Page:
A-Z of Medical Writing
London: Blackwell BMJ Books, 2000
"The purpose of this book is to help doctors and other health professionals with their writing problems. It consists of several hundred topics, from the process of writing to authorship, and from the use of semi-colons to the law of late literals. These are arranged alphabetically, with extensive cross referencing and, where appropriate, lists of books that the author has read and recommends. The book will provide concise, practical information about how to tackle any form of writing required of health care professionals."
Winning the Publications Game (2nd edition)
Oxford: Radcliffe Medical Press, 2000
"Tim's book will motivate, prompt, grudge, nudge, amuse, and even console you."
How to Write & Publish a Scientific Paper: 5th Edition
Robert A. Day
Medical Writing: a Prescription for Clarity
Neville W. Goodman and Martin B. Edwards
Cambridge University Press, 2006
"Very detailed instructions about the use of the language. Includes many examples of bad scientific writing and suggestions for better alternatives."
Scientific Writing: a Reader and Writer’s Guide
World Scientific Publishing, 2007
"My wish is that this book becomes the bedside book of all serious scientists striving to express themselves clearly in order to communicate their ideas efficiently."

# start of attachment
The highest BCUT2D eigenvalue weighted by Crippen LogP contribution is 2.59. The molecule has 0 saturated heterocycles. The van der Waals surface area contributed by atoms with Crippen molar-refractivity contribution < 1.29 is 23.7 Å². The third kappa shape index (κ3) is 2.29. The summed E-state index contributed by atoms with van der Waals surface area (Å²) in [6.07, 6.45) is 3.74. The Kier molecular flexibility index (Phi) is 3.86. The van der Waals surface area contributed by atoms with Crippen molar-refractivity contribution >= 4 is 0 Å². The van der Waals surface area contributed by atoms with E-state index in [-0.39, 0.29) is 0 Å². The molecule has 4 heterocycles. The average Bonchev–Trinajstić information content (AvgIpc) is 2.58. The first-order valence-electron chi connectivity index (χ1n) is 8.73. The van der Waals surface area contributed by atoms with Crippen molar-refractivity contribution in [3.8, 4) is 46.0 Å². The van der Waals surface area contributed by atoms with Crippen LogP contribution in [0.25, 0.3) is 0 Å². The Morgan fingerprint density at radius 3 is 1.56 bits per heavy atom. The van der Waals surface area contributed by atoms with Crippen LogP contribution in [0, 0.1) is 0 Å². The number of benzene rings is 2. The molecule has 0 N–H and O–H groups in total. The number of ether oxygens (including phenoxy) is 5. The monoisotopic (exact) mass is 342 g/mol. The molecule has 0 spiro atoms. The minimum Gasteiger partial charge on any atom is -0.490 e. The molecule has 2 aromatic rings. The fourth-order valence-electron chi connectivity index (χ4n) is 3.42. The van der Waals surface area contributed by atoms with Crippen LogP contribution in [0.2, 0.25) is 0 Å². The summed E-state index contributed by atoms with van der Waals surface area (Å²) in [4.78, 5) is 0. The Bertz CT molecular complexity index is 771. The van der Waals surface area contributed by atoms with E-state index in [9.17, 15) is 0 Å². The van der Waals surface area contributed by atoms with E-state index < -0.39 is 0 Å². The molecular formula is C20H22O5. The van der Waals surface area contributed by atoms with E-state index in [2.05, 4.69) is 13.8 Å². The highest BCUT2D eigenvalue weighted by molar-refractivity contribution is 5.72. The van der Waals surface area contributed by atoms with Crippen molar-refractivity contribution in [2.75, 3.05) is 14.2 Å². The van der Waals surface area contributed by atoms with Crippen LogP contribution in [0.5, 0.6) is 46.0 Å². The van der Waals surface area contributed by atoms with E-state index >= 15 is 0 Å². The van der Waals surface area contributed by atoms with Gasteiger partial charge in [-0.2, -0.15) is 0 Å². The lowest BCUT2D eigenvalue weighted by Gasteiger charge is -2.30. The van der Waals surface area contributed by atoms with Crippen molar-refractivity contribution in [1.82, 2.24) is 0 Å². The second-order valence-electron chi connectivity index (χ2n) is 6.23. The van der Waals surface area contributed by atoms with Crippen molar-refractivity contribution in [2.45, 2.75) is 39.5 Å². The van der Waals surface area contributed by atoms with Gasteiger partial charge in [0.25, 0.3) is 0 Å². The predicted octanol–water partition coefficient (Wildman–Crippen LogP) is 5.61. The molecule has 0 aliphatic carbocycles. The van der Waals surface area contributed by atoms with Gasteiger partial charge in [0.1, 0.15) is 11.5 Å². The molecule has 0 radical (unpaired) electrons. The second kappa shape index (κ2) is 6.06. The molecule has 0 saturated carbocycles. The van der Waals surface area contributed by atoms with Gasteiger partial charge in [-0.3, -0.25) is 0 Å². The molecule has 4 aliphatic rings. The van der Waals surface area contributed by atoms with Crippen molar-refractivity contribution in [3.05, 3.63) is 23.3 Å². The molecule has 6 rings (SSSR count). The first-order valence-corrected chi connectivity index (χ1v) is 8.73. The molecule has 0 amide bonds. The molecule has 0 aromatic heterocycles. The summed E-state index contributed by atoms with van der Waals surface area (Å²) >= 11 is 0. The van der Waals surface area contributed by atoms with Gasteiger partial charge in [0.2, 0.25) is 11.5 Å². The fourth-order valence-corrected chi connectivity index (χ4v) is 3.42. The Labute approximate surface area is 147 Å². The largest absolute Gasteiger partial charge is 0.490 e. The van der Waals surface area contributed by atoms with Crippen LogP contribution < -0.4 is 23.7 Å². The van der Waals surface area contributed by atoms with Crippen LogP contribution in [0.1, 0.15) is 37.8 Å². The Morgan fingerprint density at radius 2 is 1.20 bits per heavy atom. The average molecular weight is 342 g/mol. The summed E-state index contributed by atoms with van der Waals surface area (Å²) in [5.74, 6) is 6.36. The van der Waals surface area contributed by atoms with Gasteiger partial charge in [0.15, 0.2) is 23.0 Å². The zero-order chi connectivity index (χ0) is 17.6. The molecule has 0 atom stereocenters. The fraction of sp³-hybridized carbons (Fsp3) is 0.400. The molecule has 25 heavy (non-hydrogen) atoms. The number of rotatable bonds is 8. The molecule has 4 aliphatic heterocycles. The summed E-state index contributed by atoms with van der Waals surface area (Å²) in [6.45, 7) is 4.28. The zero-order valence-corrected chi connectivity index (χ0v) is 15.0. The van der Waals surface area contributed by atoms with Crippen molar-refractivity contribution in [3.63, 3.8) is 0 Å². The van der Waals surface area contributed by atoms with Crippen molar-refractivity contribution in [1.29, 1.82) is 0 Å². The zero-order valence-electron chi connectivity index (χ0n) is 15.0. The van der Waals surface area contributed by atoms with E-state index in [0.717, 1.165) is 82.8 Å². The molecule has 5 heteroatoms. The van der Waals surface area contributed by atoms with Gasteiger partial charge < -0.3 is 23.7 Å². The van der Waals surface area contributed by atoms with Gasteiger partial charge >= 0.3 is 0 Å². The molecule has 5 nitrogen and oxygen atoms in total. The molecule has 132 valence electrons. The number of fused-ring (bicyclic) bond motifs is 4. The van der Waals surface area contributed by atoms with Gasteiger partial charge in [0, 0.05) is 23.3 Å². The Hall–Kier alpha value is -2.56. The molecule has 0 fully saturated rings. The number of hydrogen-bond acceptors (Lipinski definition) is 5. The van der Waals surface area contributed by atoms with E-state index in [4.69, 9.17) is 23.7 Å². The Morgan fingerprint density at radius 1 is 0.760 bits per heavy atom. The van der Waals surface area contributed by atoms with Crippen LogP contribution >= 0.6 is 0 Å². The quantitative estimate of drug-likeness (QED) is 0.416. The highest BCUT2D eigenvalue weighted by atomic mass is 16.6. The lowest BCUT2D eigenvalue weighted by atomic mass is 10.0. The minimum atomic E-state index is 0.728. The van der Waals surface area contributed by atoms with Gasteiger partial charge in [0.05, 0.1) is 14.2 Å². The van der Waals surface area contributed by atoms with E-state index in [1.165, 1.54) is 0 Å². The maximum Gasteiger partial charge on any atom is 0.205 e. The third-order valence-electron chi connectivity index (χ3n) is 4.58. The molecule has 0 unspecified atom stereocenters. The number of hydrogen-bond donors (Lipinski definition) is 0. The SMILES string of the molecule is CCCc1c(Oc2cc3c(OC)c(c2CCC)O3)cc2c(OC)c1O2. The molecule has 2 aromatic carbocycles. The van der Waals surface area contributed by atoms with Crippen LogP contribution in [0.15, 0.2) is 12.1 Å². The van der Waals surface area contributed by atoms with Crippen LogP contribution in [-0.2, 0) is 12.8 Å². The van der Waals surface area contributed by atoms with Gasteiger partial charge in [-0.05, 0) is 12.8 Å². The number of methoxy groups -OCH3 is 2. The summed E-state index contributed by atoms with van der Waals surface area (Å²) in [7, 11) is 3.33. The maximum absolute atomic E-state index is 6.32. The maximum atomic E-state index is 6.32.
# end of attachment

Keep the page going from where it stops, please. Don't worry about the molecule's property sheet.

Scientific Writing: Easy When You Know How
Jennifer Peat, Elizabeth Elliott, Louise Baur and Victoria Keena
London: Blackwell BMJ Books, 2002
"This comprehensive and practical book covers the basics of grammar as well as the broad brush issues such as writing a grant application and selling to your potential audience. The clear explanations are expanded and lightened with helpful examples and telling quotes from the giants of good writing. These experienced writers and teachers make scientific writing enjoyable."
The Lancet Handbook of Essential Concepts in Clinical Research
Kenneth F Schulz and David A Grimes
London: Elsevier Ltd, 2006
"Building on articles previously published in The Lancet, this handbook is essential for busy clinicians and active researchers interested in research methods in epidemiology. The needs of clinicians predominate throughout the text, but these needs overlap with those of researchers especially in chapters covering randomized controlled trials. For readers to assess trials accurately they need to understand relevant guidelines on the conduct of trials that are emerging from methodological research. In presenting these discussions to clinicians these chapters will help researchers who also do randomized trials and provide a methodological background that enhances the quality and quantity of their research productivity."
The BMJ website has a wide range of advice on the writing and submission of manuscripts. You can also access the CONSORT statement directly from this site. Other journals have similar sites.